The firm originated in group-therapy sessions in Toledo launched by Ms. Bassett and local family practitioner Phillip Fisher, according to company histories. The doctor did not return a call seeking comment, but he is listed as co-founder and medical director of the Midwest Center. He is not a full-time center employee.
With the success of the group sessions, Ms. Bassett, influenced by Dr. Fisher, wrote an early version of the program known as Attacking Anxiety & Depression. She began traveling to community centers and school gyms in northwest Ohio to talk about a then-stigmatized anxiety disorder, agoraphobia, and to promote her self-help program.
Ms. Dickman kept a recipe file with the names of customers, who received a lesson a week. She also took to the stage, telling the story of her recovery at 42 from a condition that had broken her will to live.
Lucinda Bassett, primary spokesman for the Midwest Center for Stress & Anxiety, has written two books, including the one above.
Polishing the pitch
Early efforts to promote the program on the electronic media were crude, all agree. To help field calls, Mr. Bassett enlisted bag boys from his family s nearby grocery store.
Ms. Dickman recalled traveling to a castle-like pink hotel in St. Petersburg Beach, Fla., to appear in one of the firm s early and more sophisticated infomercials.
Then, as today, Ms. Bassett told her story and then interviewed others who have recovered with the help of the Attacking Anxiety program.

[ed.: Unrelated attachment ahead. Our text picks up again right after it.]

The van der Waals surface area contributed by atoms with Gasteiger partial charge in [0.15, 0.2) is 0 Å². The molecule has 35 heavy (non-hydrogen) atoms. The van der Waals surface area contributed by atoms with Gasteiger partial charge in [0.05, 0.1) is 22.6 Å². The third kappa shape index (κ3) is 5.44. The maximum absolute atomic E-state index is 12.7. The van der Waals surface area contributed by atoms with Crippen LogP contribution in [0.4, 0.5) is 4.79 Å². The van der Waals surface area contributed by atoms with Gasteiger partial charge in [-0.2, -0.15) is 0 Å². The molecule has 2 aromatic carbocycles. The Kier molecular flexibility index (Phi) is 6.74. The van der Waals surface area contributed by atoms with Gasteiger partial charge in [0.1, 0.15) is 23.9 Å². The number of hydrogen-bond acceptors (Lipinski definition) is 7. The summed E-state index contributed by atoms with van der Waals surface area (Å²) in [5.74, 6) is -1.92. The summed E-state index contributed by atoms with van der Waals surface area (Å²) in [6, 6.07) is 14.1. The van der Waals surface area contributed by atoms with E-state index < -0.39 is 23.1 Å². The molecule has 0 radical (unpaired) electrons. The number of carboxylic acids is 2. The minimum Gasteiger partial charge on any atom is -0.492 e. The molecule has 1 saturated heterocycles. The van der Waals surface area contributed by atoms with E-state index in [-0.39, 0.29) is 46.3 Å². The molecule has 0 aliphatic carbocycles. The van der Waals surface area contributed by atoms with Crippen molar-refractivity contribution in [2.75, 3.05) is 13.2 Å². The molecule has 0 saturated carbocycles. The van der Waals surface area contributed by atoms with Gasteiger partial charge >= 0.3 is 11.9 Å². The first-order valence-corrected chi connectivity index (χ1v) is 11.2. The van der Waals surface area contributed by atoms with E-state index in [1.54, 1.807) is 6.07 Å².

Today, filming is once a year at homes rented for the day in upscale Toledo suburbs such as Maumee and Perrysburg.
Clients who volunteer to tell their stories are flown in for the shoots. Their expenses are covered but they are not paid for the appearances, according to Midwest officials and two participants.
The program was just totally life-changing for me, Daryl Kemp, a 38-year-old chiropractor in Santa Barbara, Calif., said in a telephone interview.
He bought the firm s program in desperation three years ago. He had struggled with anxiety even in childhood. When his wife became pregnant with their second child, he was overwhelmed by fears about what could go wrong. Panic attacks made it dif-ficult for him to work.
He called Midwest after his wife saw a late-night advertisement for the program.
I was ready to do anything ... to get rid of it, he recalled of his anxiety. The program, along with anti-anxiety medication he has since stopped, helped him recover.
It s very structured and makes you feel you re back in control of yourself again, Mr. Kemp recalled. He later agreed to appear in a commercial.
Anxiety sufferer Virginia Carlin, a 66-year-old Parsippany, N.J., resident, experienced her first panic attack three decades ago. It occurred after she dropped off her young daughter at a hospital, where the girl was volunteering as a patient aide.
I waved good-bye, Ms. Carlin recalled. All of a sudden a miserable feeling came over me. I was frozen. It took everything I could to drive home.